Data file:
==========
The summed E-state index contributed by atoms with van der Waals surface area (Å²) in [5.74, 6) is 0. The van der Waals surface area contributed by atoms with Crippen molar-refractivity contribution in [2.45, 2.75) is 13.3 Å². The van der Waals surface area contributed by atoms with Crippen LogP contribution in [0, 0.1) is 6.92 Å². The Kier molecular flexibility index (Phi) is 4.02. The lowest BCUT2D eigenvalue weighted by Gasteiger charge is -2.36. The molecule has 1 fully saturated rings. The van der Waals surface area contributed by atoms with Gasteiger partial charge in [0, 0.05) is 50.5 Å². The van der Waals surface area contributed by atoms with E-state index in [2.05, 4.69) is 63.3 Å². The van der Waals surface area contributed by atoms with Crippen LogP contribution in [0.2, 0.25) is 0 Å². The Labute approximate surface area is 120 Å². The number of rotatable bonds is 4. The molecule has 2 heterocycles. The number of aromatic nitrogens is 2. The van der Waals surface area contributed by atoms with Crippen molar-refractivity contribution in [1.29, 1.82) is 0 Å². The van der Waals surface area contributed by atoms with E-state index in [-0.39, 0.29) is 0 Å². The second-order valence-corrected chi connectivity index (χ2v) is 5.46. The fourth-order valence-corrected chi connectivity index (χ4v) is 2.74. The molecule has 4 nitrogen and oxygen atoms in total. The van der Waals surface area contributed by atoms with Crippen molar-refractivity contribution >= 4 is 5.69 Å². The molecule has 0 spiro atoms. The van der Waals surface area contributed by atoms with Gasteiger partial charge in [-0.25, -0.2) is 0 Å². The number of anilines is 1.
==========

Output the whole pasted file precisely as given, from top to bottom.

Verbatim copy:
The summed E-state index contributed by atoms with van der Waals surface area (Å²) in [5.74, 6) is 0. The van der Waals surface area contributed by atoms with Crippen molar-refractivity contribution in [2.45, 2.75) is 13.3 Å². The van der Waals surface area contributed by atoms with Crippen LogP contribution in [0, 0.1) is 6.92 Å². The Kier molecular flexibility index (Phi) is 4.02. The lowest BCUT2D eigenvalue weighted by Gasteiger charge is -2.36. The molecule has 1 fully saturated rings. The van der Waals surface area contributed by atoms with Gasteiger partial charge in [0, 0.05) is 50.5 Å². The van der Waals surface area contributed by atoms with E-state index in [2.05, 4.69) is 63.3 Å². The van der Waals surface area contributed by atoms with Crippen LogP contribution in [0.2, 0.25) is 0 Å². The Labute approximate surface area is 120 Å². The number of rotatable bonds is 4. The molecule has 2 heterocycles. The number of aromatic nitrogens is 2. The van der Waals surface area contributed by atoms with Crippen molar-refractivity contribution in [1.29, 1.82) is 0 Å². The van der Waals surface area contributed by atoms with E-state index in [-0.39, 0.29) is 0 Å². The second-order valence-corrected chi connectivity index (χ2v) is 5.46. The fourth-order valence-corrected chi connectivity index (χ4v) is 2.74. The molecule has 4 nitrogen and oxygen atoms in total. The van der Waals surface area contributed by atoms with Crippen molar-refractivity contribution >= 4 is 5.69 Å². The molecule has 0 spiro atoms. The van der Waals surface area contributed by atoms with Gasteiger partial charge in [-0.25, -0.2) is 0 Å². The number of anilines is 1.